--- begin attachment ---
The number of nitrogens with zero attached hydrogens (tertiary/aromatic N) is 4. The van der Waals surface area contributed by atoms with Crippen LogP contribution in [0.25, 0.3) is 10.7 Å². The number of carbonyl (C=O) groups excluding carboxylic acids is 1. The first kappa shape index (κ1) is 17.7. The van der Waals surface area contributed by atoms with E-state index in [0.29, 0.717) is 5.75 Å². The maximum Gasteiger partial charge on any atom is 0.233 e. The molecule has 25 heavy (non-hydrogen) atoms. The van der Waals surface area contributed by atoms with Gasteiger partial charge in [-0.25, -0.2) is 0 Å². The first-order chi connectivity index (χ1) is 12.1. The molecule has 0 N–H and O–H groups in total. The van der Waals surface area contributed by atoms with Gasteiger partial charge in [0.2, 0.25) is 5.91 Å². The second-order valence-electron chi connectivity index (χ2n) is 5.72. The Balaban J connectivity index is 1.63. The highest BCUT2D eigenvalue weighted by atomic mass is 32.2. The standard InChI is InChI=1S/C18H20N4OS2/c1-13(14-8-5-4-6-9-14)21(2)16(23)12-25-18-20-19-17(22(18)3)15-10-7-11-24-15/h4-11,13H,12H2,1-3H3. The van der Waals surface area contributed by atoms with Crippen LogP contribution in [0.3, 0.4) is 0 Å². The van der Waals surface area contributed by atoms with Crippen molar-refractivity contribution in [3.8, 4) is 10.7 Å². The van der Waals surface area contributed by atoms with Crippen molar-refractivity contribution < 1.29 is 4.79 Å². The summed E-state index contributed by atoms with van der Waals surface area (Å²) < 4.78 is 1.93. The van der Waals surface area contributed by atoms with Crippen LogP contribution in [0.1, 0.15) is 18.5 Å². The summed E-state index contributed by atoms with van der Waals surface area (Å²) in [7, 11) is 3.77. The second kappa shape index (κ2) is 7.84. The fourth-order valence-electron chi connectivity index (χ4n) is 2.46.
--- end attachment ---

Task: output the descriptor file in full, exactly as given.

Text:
The number of nitrogens with zero attached hydrogens (tertiary/aromatic N) is 4. The van der Waals surface area contributed by atoms with Crippen LogP contribution in [0.25, 0.3) is 10.7 Å². The number of carbonyl (C=O) groups excluding carboxylic acids is 1. The first kappa shape index (κ1) is 17.7. The van der Waals surface area contributed by atoms with E-state index in [0.29, 0.717) is 5.75 Å². The maximum Gasteiger partial charge on any atom is 0.233 e. The molecule has 25 heavy (non-hydrogen) atoms. The van der Waals surface area contributed by atoms with Gasteiger partial charge in [-0.25, -0.2) is 0 Å². The first-order chi connectivity index (χ1) is 12.1. The molecule has 0 N–H and O–H groups in total. The van der Waals surface area contributed by atoms with Gasteiger partial charge in [0.2, 0.25) is 5.91 Å². The second-order valence-electron chi connectivity index (χ2n) is 5.72. The Balaban J connectivity index is 1.63. The highest BCUT2D eigenvalue weighted by atomic mass is 32.2. The standard InChI is InChI=1S/C18H20N4OS2/c1-13(14-8-5-4-6-9-14)21(2)16(23)12-25-18-20-19-17(22(18)3)15-10-7-11-24-15/h4-11,13H,12H2,1-3H3. The van der Waals surface area contributed by atoms with Crippen LogP contribution in [0.3, 0.4) is 0 Å². The van der Waals surface area contributed by atoms with Crippen molar-refractivity contribution in [3.8, 4) is 10.7 Å². The van der Waals surface area contributed by atoms with Crippen molar-refractivity contribution < 1.29 is 4.79 Å². The summed E-state index contributed by atoms with van der Waals surface area (Å²) < 4.78 is 1.93. The van der Waals surface area contributed by atoms with Crippen LogP contribution in [0.1, 0.15) is 18.5 Å². The summed E-state index contributed by atoms with van der Waals surface area (Å²) in [7, 11) is 3.77. The second kappa shape index (κ2) is 7.84. The fourth-order valence-electron chi connectivity index (χ4n) is 2.46.